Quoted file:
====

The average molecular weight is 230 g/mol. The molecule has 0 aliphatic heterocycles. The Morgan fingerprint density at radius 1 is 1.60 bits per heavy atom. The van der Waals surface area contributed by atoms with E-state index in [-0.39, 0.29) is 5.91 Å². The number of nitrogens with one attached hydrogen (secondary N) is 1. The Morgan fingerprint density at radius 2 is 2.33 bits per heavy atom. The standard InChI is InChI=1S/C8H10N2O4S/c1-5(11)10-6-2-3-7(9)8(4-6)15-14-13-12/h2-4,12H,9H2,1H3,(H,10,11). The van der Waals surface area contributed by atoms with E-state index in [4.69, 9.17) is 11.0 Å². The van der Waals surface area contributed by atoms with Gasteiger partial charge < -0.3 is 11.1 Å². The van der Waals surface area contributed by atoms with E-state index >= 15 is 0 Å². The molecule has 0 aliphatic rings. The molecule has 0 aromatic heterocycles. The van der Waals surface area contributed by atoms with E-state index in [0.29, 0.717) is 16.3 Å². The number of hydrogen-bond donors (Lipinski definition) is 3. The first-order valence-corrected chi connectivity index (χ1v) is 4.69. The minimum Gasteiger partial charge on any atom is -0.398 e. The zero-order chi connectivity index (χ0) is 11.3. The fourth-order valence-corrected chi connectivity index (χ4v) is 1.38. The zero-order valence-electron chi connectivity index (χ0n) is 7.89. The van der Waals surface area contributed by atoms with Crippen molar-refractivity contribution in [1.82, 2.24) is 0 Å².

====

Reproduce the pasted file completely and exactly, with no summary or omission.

The average molecular weight is 230 g/mol. The molecule has 0 aliphatic heterocycles. The Morgan fingerprint density at radius 1 is 1.60 bits per heavy atom. The van der Waals surface area contributed by atoms with E-state index in [-0.39, 0.29) is 5.91 Å². The number of nitrogens with one attached hydrogen (secondary N) is 1. The Morgan fingerprint density at radius 2 is 2.33 bits per heavy atom. The standard InChI is InChI=1S/C8H10N2O4S/c1-5(11)10-6-2-3-7(9)8(4-6)15-14-13-12/h2-4,12H,9H2,1H3,(H,10,11). The van der Waals surface area contributed by atoms with E-state index in [4.69, 9.17) is 11.0 Å². The van der Waals surface area contributed by atoms with Gasteiger partial charge < -0.3 is 11.1 Å². The van der Waals surface area contributed by atoms with E-state index >= 15 is 0 Å². The molecule has 0 aliphatic rings. The molecule has 0 aromatic heterocycles. The van der Waals surface area contributed by atoms with E-state index in [0.29, 0.717) is 16.3 Å². The number of hydrogen-bond donors (Lipinski definition) is 3. The first-order valence-corrected chi connectivity index (χ1v) is 4.69. The minimum Gasteiger partial charge on any atom is -0.398 e. The zero-order chi connectivity index (χ0) is 11.3. The fourth-order valence-corrected chi connectivity index (χ4v) is 1.38. The zero-order valence-electron chi connectivity index (χ0n) is 7.89. The van der Waals surface area contributed by atoms with Crippen molar-refractivity contribution in [1.82, 2.24) is 0 Å².